This level focuses on ensemble generation phase of ensemble learning process. Here, different data subsets are used to train the pool of base classifiers. This level decides which data subset is used to train each base classifier. Most of popular ensemble methods proposed and implemented in the literature utilize data level. These methods are used to generate different training sets and a learning algorithm, which can be applied to the obtained subsets of data in order to produce multiple hypotheses. Various methods have been proposed in literature as described below.(i)Bagging. Bagging (bootstrap aggregating) is originally proposed by Breiman . The method is dependent on the instability of the base classifiers. The instability of base classifiers refers to sensitivity to configuration of base classifier and/or training data. Bagging creates individual classifiers for its ensemble by training each classifier on a random redistribution of the training dataset. Each classifier’s training set is generated by randomly drawing, with replacement, N examples—where N is the size of the original training dataset; many of the original examples may be repeated in the resulting training set while others may be left out. Each individual classifier in the ensemble is generated with a different random sampling of the training set. Final prediction of ensemble is generated by fusing different predictions of individual base classifiers. Generally fusion of predictions is performed by using majority voting method. However, this is not always possible due to the size of the dataset. Therefore, the different training subsets are sampled with replacement (bootstrap replicates) from the original training set. Bagging works well if classifier predictions of base classifiers were independent and classifiers had the same individual accuracy, and then the majority vote is guaranteed to improve on the individual performance . (ii)Wagging. Wagging method is a variant of bagging. This method based on a nonuniform probability to extract instances from the training dataset . While in bagging each instance is drawn with equal probability from the available training dataset, in wagging each instance is extracted according to a weight stochastically assigned. (iii) Random Forest (RF). This method is a version of bagging which comprised of decision trees (DTs) . Just like bagging, each DT is trained on different random sampling from dataset, or by sampling from the feature set, or from both. The predictions are combined by a majority vote. The performance of RF is comparable to AdaBoost, but is more robust to noise [57, 95]. (iv)Boosting. Boosting  is popular meta-algorithm for generating ensemble . It is a meta-algorithm which can be viewed as a model averaging method and one of the most powerful learning ideas introduced in the last twenty years . In this method, the ensembles are populated one classifier at the time. Each classifier is trained on selective subset of data from the original dataset. For the first base classifier, the data is selected uniformly. For successive classifiers, the sampling distribution is continuously updated so that instances that are more difficult to classify are selected more often than those that are easy to classify. This method places the highest weight on the examples most often misclassified by the previous base classifier. In this way the base classifier focuses on the hardest instances. Then the boosting algorithm combines the base rules taking a weighted majority vote of the base classifiers which are based on the accuracy of the classifiers .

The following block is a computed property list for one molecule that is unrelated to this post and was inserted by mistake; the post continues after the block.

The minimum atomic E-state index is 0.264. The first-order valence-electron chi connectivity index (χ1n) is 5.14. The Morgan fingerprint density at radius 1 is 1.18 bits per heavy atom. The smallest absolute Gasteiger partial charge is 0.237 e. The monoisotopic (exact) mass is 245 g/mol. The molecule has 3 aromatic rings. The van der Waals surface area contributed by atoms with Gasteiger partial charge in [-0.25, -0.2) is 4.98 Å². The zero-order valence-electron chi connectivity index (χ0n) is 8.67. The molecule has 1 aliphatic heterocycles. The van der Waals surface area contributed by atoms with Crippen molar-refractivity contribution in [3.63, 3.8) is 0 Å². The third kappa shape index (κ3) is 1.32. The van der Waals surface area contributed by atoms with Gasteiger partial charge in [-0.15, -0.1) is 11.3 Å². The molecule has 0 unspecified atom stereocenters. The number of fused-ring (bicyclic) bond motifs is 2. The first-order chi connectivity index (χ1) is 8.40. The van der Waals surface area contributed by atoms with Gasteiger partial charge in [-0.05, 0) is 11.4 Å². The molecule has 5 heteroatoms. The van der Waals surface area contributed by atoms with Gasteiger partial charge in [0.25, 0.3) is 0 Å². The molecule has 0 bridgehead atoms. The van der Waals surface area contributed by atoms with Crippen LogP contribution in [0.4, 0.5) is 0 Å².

Major difference in bagging and boosting is that in bagging, the resampling of the training set is not dependent on the performance of the earlier classifiers, whereas Boosting attempts to produce new classifiers that are better able to predict examples for which the current ensemble’s performance is poor.(v)Stacking. This (also called stacked generalization) is a way of combining multiple classifiers using the concept of a metalearner . Unlike bagging and boosting, stacking may be utilized to combine classifiers of different types. The method involves the following steps: (1) split the training dataset into two disjoint subsets; (2) train several base classifiers on the first part; (3) test the base classifier on the second part; (4) using the predictions from step (3) as the inputs, and the correct responses as the outputs, train a higher level classifier. Note that steps (1) to (3) are the same as cross-validation, but instead of using a winner-takes-all approach, the base learners are combined, possibly non linearly.(vi)Output Code Method. Output code method works by manipulating the coding of classes in multiclass classification problems. Here ensembles are designed to partially correct errors performed by the base classifiers by exploiting the redundancy in the bit-string representation of the classes [25, 105]. More correctly, output coding (OC) methods decompose a multiclass problem in a set of two-class subproblems and then recompose the original problem combining them to achieve the class label. An equivalent way of thinking about these methods consists in encoding each class as a bit string (named codeword) and in training a different two-class base classifier in order to separately learn each codeword bit. When the classifiers are applied to classify new points, a suitable measure of dissimilarity between the codeword computed by the ensemble and the codeword classes is used to predict the class (e.g., Hamming distance) . Various decomposition schemes have been proposed in the literature: in the one-per-class (OPC) decomposition , pairwise coupling (PWC) decomposition , the correcting classifiers (CC) and the pairwise coupling correcting classifiers (PWC-CC) . Error-correcting Output Coding (ECOC) , and data-driven ECOC .(vii)Troika. Troika is an improvement to stacking proposed by Menahem et al. . The method involves three stages to combine the classifiers. In the first stage it combines all base classifiers using specialist classifiers which have a dichotomous model. Second stage contains k metaclassifiers which are used to learn the prediction characteristics of the specialist classifiers. Each metaclassifier is in charge of one class only and will combine all the specialist classifiers which are able to classify their own particular class. The third stage contains only one classifier: the super classifier. The goal of this stage is to produce Troika’s final prediction. The inputs of the super classifier are the outputs produced by the metaclassifiers from the previous stage. In the training phase, the super classifier learns the conditions which enable one or more of the metaclassifiers to predict correctly or incorrectly. The super classifier's output is a vector of probabilities (one value for each class) which form the final decision of the Troika ensemble scheme. The authors reported superior performance of Troika over other stacking methods.